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Analysis of Factors Related to Back Squat Concentric Velocity.
J Strength Cond Res. 2018 Sep; 32(9):2435-2441.JS

Abstract

Fahs, CA, Rossow, LM, and Zourdos, MC. Aanalysis of factors related to back squat concentric velocity. J Strength Cond Res 32(9): 2435-2441, 2018-Measuring bar velocity during barbell exercises can be a useful metric for prescribing resistance training loads and for predicting the 1 repetition maximum (1RM). However, it is not clear whether either anthropometric factors (e.g., limb length) or training experience influences bar velocity. The purpose of this study was to determine the relationships between 1RM back squat bar velocity and femur length, training experience, strength, and 36.6-m sprint time in college athletes. Thirteen college football (22 ± 1 years) and 8 college softball players (20 ± 1 years) performed the 36.6-m sprint followed by a 1RM back squat protocol while average concentric velocity and peak concentric velocity were measured. Height (m), body mass (kg), squat training experience (years), squat frequency (d·wk), and femur length (m) were also measured. Pearson product moment correlations were used to determine the relationship between variables. Average concentric velocity was not related to training age (r = 0.150, p = 0.515), squat frequency (r = 0.254, p = 0.266), femur length (r = 0.002, p = 0.992), or relative strength (r = -0.090, p = 0.699). Peak concentric velocity was related to 36.6-m sprint time (r = -0.612, p = 0.003), relative squat average (r = 0.489, p = 0.029), and relative peak (r = 0.901, p < 0.001) power. These results suggest that college athletes using velocity to regulate squat training may not necessarily need to modify velocity ranges based on limb length or training age. In addition, peak velocity during a 1RM back squat may be a useful indicator of an athlete's relative power output ability and speed. Coaches may consider measuring velocity during strength testing as a surrogate measure for speed and power.

Authors+Show Affiliations

Department of Exercise Science, Lindenwood University Belleville, Belleville, Illinois.Department of Exercise Science, Lindenwood University Belleville, Belleville, Illinois.Department of Exercise Science and Health Promotion, Muscle Physiology Laboratory, Florida Atlantic University, Boca Raton, Florida.

Pub Type(s)

Journal Article

Language

eng

PubMed ID

30137028

Citation

Fahs, Christopher A., et al. "Analysis of Factors Related to Back Squat Concentric Velocity." Journal of Strength and Conditioning Research, vol. 32, no. 9, 2018, pp. 2435-2441.
Fahs CA, Rossow LM, Zourdos MC. Analysis of Factors Related to Back Squat Concentric Velocity. J Strength Cond Res. 2018;32(9):2435-2441.
Fahs, C. A., Rossow, L. M., & Zourdos, M. C. (2018). Analysis of Factors Related to Back Squat Concentric Velocity. Journal of Strength and Conditioning Research, 32(9), 2435-2441. https://doi.org/10.1519/JSC.0000000000002295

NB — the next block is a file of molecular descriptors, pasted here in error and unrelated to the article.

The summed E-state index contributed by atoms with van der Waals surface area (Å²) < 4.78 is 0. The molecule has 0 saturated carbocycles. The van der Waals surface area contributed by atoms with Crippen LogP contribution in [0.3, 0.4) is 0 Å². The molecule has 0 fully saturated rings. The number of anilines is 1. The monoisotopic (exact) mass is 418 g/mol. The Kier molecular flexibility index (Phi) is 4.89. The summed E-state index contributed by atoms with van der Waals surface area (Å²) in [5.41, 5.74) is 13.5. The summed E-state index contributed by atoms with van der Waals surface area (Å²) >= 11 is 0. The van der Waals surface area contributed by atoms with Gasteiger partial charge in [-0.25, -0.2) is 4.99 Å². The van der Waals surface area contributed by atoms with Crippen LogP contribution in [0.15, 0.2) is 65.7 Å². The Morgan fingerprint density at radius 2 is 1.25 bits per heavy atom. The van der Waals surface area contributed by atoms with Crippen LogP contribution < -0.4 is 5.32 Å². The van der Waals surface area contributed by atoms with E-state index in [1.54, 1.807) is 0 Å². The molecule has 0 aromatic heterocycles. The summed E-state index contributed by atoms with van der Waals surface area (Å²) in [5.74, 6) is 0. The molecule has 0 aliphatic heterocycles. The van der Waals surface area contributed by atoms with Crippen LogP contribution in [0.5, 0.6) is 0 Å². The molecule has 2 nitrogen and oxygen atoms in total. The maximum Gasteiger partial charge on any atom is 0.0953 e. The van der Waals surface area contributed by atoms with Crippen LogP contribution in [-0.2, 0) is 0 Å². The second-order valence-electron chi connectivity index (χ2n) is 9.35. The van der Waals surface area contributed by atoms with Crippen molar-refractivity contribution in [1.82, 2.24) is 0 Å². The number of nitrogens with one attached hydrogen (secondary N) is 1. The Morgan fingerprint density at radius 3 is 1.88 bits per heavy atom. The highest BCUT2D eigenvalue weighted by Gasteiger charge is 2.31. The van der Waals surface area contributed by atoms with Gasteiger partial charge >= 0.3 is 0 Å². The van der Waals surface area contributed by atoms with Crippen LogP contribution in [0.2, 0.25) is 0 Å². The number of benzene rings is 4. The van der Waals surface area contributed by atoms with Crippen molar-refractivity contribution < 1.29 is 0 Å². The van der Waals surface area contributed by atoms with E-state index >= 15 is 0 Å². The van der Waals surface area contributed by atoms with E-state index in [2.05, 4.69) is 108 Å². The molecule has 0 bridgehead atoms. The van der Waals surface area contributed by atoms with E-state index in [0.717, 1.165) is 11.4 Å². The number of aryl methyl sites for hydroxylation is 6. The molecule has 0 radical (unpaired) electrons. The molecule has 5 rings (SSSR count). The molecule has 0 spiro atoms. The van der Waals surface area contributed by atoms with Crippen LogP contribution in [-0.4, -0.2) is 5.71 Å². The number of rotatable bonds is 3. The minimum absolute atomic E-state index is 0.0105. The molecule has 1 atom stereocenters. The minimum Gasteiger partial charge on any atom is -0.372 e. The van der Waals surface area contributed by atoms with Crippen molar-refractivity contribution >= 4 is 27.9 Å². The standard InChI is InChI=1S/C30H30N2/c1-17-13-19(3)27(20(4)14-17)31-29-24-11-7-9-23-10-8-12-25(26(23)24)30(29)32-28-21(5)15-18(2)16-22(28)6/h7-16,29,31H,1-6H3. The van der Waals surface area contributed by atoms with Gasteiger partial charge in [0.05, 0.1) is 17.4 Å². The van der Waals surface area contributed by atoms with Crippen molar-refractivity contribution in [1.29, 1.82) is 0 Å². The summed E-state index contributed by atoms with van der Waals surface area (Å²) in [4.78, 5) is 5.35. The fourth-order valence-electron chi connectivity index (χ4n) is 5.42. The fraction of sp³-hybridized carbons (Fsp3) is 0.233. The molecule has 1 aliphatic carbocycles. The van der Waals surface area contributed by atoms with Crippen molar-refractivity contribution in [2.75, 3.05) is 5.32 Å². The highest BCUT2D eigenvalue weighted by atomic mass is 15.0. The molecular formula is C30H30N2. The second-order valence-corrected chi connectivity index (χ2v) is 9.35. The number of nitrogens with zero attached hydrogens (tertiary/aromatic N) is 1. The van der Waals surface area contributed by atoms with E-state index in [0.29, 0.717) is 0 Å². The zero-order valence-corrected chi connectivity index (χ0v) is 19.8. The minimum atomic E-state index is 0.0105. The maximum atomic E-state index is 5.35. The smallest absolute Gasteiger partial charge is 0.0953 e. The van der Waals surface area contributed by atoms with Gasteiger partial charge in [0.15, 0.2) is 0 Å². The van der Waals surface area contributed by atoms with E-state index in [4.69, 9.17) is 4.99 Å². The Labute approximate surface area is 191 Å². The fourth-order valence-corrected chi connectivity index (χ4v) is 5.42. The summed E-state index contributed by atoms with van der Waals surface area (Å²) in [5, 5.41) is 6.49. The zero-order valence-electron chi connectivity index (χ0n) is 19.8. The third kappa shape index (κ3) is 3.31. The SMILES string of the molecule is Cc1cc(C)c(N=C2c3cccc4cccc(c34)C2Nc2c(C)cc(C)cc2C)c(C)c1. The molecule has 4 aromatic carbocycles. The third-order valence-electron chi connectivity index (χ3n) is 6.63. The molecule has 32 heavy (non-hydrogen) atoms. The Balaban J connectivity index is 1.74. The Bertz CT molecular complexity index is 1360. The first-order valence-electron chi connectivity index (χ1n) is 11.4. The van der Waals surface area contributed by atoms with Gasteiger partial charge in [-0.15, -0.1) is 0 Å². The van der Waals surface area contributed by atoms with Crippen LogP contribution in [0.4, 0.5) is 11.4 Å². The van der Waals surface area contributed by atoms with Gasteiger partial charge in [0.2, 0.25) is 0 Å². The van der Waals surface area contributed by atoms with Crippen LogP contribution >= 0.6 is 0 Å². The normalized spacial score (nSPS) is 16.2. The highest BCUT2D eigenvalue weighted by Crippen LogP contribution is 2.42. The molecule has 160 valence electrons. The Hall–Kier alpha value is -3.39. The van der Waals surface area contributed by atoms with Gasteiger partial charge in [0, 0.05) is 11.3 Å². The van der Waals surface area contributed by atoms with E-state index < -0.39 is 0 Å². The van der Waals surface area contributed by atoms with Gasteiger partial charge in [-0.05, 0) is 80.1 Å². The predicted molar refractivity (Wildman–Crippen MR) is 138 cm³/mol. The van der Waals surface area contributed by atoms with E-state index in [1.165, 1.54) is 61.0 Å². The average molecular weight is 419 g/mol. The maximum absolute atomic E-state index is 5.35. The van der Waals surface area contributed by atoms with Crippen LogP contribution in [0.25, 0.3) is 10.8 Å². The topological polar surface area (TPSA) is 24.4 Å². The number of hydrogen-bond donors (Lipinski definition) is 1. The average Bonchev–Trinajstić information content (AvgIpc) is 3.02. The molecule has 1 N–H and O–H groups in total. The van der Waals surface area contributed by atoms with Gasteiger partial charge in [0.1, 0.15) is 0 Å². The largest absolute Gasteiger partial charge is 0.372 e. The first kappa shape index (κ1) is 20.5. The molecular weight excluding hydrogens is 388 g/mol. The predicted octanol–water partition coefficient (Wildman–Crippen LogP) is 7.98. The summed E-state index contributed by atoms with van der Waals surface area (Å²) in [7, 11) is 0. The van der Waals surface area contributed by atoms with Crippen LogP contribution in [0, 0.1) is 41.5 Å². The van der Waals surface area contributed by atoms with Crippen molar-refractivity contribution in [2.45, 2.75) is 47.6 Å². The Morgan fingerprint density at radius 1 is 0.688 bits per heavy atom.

Fahs CA, Rossow LM, Zourdos MC. Analysis of Factors Related to Back Squat Concentric Velocity. J Strength Cond Res. 2018;32(9):2435-2441. PubMed PMID: 30137028.
* Article titles in AMA citation format should be in sentence-case
TY - JOUR T1 - Analysis of Factors Related to Back Squat Concentric Velocity. AU - Fahs,Christopher A, AU - Rossow,Lindy M, AU - Zourdos,Michael C, PY - 2018/8/24/entrez PY - 2018/8/24/pubmed PY - 2018/11/1/medline SP - 2435 EP - 2441 JF - Journal of strength and conditioning research JO - J Strength Cond Res VL - 32 IS - 9 N2 - Fahs, CA, Rossow, LM, and Zourdos, MC. Aanalysis of factors related to back squat concentric velocity. J Strength Cond Res 32(9): 2435-2441, 2018-Measuring bar velocity during barbell exercises can be a useful metric for prescribing resistance training loads and for predicting the 1 repetition maximum (1RM). However, it is not clear whether either anthropometric factors (e.g., limb length) or training experience influences bar velocity. The purpose of this study was to determine the relationships between 1RM back squat bar velocity and femur length, training experience, strength, and 36.6-m sprint time in college athletes. Thirteen college football (22 ± 1 years) and 8 college softball players (20 ± 1 years) performed the 36.6-m sprint followed by a 1RM back squat protocol while average concentric velocity and peak concentric velocity were measured. Height (m), body mass (kg), squat training experience (years), squat frequency (d·wk), and femur length (m) were also measured. Pearson product moment correlations were used to determine the relationship between variables. Average concentric velocity was not related to training age (r = 0.150, p = 0.515), squat frequency (r = 0.254, p = 0.266), femur length (r = 0.002, p = 0.992), or relative strength (r = -0.090, p = 0.699). Peak concentric velocity was related to 36.6-m sprint time (r = -0.612, p = 0.003), relative squat average (r = 0.489, p = 0.029), and relative peak (r = 0.901, p < 0.001) power. These results suggest that college athletes using velocity to regulate squat training may not necessarily need to modify velocity ranges based on limb length or training age. In addition, peak velocity during a 1RM back squat may be a useful indicator of an athlete's relative power output ability and speed. Coaches may consider measuring velocity during strength testing as a surrogate measure for speed and power. SN - 1533-4287 UR - https://www.unboundmedicine.com/medline/citation/30137028/Analysis_of_Factors_Related_to_Back_Squat_Concentric_Velocity_ L2 - https://doi.org/10.1519/JSC.0000000000002295 DB - PRIME DP - Unbound Medicine ER -